In contrast, the design paradigm moves forward at one of America’s most prestigious universities. In Wanted: Biologists who can speak ‘math,’ engineers fluent in genetics  we learn:
One-third of the engineers at MIT now work on biological problems, according to Graham C. Walker, MIT biology professor.
This demographic development has great significance to the ID movement because the design mentality is inherent to the engineering discipline. The two scientific disciplines most noted for sympathy toward ID are medicine and engineering. Individuals from these two disciplines have been actively involved in challenging Darwinism. The increasing prominence of these two disciplines bodes well for the design revolution.
Engineers, those who make a living studying the science of design are now invading biology in larger and larger numbers. The emerging discipline of Systems Biology, a design-friendly discipline which investigates biology from a design perspective, will eventually dominate the way biology is done from now on. In contrast, the discipline of Evolutionary Biology (with the exception of fine fields like Population Genetics) will possibly decline in prominence.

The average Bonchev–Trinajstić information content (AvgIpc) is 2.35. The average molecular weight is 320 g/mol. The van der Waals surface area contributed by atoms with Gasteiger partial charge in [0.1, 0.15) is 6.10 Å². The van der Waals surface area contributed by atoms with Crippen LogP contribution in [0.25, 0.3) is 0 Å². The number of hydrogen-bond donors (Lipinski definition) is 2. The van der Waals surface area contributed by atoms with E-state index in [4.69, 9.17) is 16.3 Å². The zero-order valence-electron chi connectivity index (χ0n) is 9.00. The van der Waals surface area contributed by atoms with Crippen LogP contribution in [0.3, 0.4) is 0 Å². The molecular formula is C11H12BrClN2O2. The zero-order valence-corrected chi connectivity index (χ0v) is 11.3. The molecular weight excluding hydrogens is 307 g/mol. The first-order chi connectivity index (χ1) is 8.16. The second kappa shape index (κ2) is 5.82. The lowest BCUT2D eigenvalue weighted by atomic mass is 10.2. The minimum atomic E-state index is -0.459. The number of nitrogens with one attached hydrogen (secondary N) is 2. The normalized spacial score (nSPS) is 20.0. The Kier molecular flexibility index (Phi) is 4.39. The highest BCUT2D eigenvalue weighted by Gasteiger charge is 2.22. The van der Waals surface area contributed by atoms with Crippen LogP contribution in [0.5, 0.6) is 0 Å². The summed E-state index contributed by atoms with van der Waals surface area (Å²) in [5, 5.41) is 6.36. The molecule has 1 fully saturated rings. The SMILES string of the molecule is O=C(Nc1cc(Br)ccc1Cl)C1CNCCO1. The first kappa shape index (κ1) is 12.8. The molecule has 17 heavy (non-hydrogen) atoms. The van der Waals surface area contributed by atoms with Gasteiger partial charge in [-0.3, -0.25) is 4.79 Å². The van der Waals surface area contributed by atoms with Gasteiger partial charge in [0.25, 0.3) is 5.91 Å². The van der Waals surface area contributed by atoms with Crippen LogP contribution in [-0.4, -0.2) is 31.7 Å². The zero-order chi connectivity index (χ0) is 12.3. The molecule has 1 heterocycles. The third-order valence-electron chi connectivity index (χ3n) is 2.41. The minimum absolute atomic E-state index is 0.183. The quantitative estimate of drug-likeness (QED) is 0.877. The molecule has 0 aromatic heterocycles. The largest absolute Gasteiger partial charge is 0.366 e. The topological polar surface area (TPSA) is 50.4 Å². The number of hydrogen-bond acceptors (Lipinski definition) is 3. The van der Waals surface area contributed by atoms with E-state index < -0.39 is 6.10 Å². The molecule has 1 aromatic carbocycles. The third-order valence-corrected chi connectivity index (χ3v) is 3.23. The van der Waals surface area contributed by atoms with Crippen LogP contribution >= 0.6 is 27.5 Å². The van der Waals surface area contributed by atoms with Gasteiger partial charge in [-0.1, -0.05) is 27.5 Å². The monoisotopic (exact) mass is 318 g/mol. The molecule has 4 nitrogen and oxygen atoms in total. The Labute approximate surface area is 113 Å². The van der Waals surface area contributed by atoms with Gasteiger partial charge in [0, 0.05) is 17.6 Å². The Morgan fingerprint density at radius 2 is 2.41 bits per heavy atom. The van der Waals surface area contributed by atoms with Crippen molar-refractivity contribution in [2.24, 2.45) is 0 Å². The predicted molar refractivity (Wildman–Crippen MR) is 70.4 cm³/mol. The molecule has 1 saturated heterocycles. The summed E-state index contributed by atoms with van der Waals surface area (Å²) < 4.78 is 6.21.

Also, an engineering specialty, computer science will play a major role :
March 26, 2006
The Reading File
Bytes and Biology
By THE NEW YORK TIMES
The impact of computer science on science as a whole was considered by a group of leading researchers, led by Stephen Emmott of Microsoft Research, who debated the future of computing in summer 2005. Their report, “Towards 2020 Science,” is at research.microsoft.com.
“We believe computer science is poised to become as fundamental to biology as mathematics has become to physics. We postulate this because there is a growing awareness among biologists that to understand cells and cellular systems requires viewing them as information processing systems, as evidenced by the fundamental
similarity between molecular machines of the living cell and
computational automata, and by the natural fit between computer process algebras and biological signaling and between computational logical circuits and regulatory systems in the cell”
These developments have been so undeniable, even Richard Dawkins, the self-appointed “Winston Churchill” of atheism, had to admit:
Biology has become a sort of branch of computer science
 (HT: Dr. Scott L. Page at KCFS for the MIT Article)
 (HT: stunney at telicthoughts.com for the NY Time article )
 Richard Dawkins likens himself to the courageous Winston Churchill who was Prime Minister of the UK during World War II. Given Dawkins’ disdain for Christianity, it’s ironic he likens himself to Churchill. Churchill committed himself and Britain to the defense of Christian civilization. When the Battle of France was over run in World War II, Churchill encouraged his nation by saying:
What General Weygand called the Battle of France is over. I expect that the Battle of Britain is about to
begin. Upon this battle depends the survival of Christian civilization.